The provision of slits in the lid having an arcuate configuration has the advantage that it allows the lid to conform to the shape of the food product more closely. A further advantage is that it has been found that the lid has a reduced tendency to flare outwardly at its ends.

The lid may have a plurality of substantially parallel lines of weakness extending across it along which the lid is or can be folded, and openings extending through the lid along at least every alternate line of weakness. A lid with openings having this configuration can have the advantage that the space under the lid for hot air, between the lid and the upper surface of the food product, is greater than in the case of a sheet in which openings are formed by stretching a sheet which remains substantially in one plane.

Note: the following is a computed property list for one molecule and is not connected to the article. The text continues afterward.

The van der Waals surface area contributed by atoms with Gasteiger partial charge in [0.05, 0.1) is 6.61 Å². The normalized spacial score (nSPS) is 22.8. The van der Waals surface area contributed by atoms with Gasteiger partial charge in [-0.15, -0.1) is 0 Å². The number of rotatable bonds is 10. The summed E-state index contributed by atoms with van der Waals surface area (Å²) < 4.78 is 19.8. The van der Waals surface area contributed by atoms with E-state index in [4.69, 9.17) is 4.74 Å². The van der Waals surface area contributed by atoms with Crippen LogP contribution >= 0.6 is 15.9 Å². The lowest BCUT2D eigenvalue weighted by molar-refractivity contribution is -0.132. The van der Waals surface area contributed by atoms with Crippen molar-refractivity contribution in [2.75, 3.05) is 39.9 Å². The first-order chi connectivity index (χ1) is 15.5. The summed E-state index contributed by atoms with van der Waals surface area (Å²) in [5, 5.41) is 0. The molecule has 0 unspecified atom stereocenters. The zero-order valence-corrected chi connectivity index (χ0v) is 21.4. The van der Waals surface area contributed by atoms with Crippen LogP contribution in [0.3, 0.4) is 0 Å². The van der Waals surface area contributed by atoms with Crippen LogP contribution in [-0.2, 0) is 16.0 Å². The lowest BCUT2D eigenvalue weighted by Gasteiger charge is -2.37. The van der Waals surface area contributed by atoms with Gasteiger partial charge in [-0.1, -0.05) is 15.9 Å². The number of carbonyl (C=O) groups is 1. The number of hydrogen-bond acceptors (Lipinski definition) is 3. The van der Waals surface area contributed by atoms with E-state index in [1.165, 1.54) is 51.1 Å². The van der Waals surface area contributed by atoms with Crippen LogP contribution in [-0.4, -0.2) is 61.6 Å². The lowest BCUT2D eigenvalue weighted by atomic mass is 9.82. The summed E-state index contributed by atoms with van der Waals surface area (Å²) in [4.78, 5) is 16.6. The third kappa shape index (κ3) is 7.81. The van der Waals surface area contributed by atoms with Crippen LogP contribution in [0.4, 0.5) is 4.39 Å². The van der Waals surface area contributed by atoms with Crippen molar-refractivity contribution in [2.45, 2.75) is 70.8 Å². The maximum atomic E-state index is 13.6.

A further advantage of a lid with openings along spaced apart lines of weakness is that the openings in the lid are formed during manufacture of the lid, so that the configuration of the openings can be controlled. This can be contrasted with susceptor products in which openings are formed by stretching when they are wrapped around a food product by a consumer immediately prior to exposure to radiation.

Preferably, the openings are spaced apart substantially regularly along the lines of weakness.

The size of the openings in the lid will be selected according to factors such as the amount of moisture which it is desired to allow to be lost from the surface of a food product in the container. It has been found appropriate for the ratio of the transverse dimension of the openings to the distance between adjacent lines of weakness has a value less than about 1.5, preferably less than about 1.0. Preferably, the value of the ratio is at least about 0.5, especially at least about 0.8. Generally, the openings will be centred on the apices of the corrugations in the lid.

Preferably, the openings in the film are generally rounded, for example approximately circular.

Openings in the lid may be defined by at least three flaps arranged around the opening, and the flaps being folded out of the plane of the lid.